VOTE: Should Midhurst Gun Club have been allowed to continue clay pigeon shooting on Stedham Common?

The former chairman of a clay pigeon shooting club has criticised ‘nature-supporting extremists’ for the forced closure of the group.

Midhurst Gun Club was based at Stedham Common for 50 years. But in 2009 the owner of the common, Sussex Wildlife Trust, gave it a year’s notice to quit.

The common is a nature reserve and part of the Stedham and Iping Commons site of special scientific interest, but the trust said the monthly clay pigeon shoots were an ‘inappropriate’ activity on a nature reserve.

But in his final speech to club members at an event at the Country Inn, Bepton, former chairman John Baron made clear his own views.

He said all the club members were concerned for the environment and wildlife.

“It is important that nature-supporting extremists should not promote their causes to the exclusion of others but find ways of helping each other to co-exist and mutually enjoy the benefits of our local countryside.

“Hopefully this is something the new South Downs National Park Authority will be taking into consideration,” Mr Baron said.

The club held its last shoot at the end of 2010. Since then its former officers have officially wound up Midhurst Gun Club Ltd at Companies House and cleared the area of the common the club used. It has now also disposed of remaining club assets.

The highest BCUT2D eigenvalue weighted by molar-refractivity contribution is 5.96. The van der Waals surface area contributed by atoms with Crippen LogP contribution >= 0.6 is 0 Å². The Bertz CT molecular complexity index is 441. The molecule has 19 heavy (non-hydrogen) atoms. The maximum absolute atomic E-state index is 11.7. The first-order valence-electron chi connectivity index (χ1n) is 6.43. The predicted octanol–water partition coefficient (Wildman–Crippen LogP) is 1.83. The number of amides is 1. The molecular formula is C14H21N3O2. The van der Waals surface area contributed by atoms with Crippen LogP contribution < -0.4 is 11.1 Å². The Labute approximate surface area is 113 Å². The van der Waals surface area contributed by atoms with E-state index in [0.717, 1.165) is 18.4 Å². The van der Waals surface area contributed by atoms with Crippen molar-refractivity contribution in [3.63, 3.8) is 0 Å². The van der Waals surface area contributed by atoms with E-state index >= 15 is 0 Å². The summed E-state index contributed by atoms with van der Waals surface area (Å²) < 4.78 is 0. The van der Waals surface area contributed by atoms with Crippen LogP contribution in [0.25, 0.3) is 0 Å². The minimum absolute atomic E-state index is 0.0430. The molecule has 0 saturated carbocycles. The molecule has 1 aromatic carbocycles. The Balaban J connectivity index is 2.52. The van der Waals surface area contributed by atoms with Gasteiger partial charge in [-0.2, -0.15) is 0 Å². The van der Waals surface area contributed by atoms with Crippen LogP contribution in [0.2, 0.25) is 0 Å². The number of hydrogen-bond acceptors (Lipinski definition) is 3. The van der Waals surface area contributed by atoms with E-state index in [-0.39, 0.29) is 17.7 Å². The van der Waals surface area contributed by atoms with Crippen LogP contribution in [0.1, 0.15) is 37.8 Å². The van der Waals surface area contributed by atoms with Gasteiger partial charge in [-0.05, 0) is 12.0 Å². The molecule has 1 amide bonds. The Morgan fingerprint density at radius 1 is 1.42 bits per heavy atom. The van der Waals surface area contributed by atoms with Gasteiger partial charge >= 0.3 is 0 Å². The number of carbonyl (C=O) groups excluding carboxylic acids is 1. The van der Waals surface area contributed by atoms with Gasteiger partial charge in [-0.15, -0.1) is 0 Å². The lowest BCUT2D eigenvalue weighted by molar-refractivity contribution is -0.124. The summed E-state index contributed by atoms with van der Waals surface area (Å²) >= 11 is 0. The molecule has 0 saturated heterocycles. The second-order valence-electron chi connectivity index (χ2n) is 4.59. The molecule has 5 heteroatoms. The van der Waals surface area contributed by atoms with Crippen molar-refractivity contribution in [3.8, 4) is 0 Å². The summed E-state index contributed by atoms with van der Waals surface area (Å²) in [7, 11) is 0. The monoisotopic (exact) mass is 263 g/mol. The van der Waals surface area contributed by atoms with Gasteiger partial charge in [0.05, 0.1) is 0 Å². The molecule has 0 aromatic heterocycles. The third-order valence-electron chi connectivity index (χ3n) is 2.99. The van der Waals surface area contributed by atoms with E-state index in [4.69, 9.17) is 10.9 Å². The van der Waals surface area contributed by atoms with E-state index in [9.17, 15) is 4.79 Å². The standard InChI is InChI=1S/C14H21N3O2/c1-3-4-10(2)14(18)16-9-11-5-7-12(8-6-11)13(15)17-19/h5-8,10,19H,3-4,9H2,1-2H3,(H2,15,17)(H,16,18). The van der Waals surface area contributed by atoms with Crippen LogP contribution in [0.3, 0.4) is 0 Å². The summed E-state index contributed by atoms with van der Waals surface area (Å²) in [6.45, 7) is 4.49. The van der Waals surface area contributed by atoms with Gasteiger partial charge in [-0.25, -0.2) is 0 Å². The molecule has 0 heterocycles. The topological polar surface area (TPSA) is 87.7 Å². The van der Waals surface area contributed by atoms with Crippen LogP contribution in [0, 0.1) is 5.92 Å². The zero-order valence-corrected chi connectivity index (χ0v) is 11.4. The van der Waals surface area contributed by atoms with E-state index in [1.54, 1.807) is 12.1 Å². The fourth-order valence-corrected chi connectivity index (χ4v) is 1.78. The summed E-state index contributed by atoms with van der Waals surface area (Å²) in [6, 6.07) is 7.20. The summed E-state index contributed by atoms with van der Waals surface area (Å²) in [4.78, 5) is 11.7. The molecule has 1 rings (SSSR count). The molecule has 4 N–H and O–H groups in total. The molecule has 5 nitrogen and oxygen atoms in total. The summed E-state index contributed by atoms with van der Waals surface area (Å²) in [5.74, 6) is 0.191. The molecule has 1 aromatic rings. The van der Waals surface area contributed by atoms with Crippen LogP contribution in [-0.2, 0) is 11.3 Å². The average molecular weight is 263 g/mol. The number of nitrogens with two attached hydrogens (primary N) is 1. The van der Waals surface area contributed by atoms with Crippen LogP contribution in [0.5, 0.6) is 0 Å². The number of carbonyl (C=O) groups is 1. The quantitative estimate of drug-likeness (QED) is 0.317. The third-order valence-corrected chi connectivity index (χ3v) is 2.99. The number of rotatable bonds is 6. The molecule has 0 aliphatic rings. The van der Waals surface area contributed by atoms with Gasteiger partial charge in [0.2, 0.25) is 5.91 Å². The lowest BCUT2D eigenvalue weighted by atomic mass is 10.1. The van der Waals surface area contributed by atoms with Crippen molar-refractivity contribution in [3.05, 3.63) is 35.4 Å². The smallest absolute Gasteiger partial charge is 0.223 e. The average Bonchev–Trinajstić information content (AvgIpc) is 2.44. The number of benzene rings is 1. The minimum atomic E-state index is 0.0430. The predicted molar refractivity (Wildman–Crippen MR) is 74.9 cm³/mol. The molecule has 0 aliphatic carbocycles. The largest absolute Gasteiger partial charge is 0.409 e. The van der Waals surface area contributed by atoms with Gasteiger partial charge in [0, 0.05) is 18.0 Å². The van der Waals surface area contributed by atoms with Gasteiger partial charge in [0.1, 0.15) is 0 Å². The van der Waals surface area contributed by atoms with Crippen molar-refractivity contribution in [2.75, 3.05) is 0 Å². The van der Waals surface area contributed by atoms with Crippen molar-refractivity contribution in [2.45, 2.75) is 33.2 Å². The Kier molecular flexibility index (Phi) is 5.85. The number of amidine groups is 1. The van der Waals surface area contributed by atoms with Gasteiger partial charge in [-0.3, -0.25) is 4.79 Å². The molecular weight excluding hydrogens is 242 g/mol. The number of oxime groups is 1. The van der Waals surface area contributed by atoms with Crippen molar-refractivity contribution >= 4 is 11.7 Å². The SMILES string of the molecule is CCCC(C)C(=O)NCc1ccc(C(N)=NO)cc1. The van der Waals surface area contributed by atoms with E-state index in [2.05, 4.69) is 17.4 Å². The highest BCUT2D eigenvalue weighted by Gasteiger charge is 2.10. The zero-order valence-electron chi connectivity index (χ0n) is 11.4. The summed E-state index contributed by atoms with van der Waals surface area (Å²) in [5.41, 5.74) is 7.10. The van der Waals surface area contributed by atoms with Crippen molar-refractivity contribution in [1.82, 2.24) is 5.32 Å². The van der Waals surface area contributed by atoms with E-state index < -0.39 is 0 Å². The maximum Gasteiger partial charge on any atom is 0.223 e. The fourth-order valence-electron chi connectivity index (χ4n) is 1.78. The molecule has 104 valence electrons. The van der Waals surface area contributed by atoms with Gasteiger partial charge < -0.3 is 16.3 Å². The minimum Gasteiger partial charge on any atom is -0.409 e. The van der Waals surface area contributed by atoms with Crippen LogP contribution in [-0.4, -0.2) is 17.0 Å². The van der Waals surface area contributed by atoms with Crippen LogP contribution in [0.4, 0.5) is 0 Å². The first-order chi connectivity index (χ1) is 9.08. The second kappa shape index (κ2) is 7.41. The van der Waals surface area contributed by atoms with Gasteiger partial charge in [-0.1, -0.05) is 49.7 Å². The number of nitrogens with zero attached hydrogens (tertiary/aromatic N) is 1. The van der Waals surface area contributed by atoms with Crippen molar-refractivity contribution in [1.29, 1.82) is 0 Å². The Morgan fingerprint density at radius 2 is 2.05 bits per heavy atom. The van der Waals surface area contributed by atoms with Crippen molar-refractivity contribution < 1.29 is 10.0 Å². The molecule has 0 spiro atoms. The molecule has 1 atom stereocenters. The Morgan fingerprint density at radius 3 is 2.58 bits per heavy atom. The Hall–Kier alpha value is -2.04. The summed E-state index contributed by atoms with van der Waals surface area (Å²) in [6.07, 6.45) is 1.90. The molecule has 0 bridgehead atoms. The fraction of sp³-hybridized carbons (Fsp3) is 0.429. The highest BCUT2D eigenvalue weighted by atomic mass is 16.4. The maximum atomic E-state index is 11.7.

Mr Baron made his comments at a cheque presentation evening at the Country Inn, where funds of £5,596 were distributed among three charities and the British Association for Shooting and Conservation’s Young Shots Programme.

Mr Baron told the Observer club members were pleased some good was coming out of the closure, and to be able to provide a legacy supporting the future of its sport through the Young Shots Programme.

“Despite many years of trouble-free activity the club was forced to leave their ground at Stedham Common when Sussex Wildlife Trust decided that they wanted exclusive use of the land and the gun club was no longer welcome,” Mr Baron said.”

“Being unable to find an alternative site the members decided the best thing to do was to go out with a positive bang and dispose of the club’s assets by donating funds to various charities the club has supported over the years plus the club’s affiliate society, the British Association for Shooting and Conservation.”

The charities chosen to receive £1,000 were: the voluntary transport organisation, Tandem; Chichester Coronary Care Club; and the Children’s Air Ambulance appeal.

Cheques were presented to representatives of the three, and to Dan Reynolds of BASC Young Shots Programme, which received the remainder.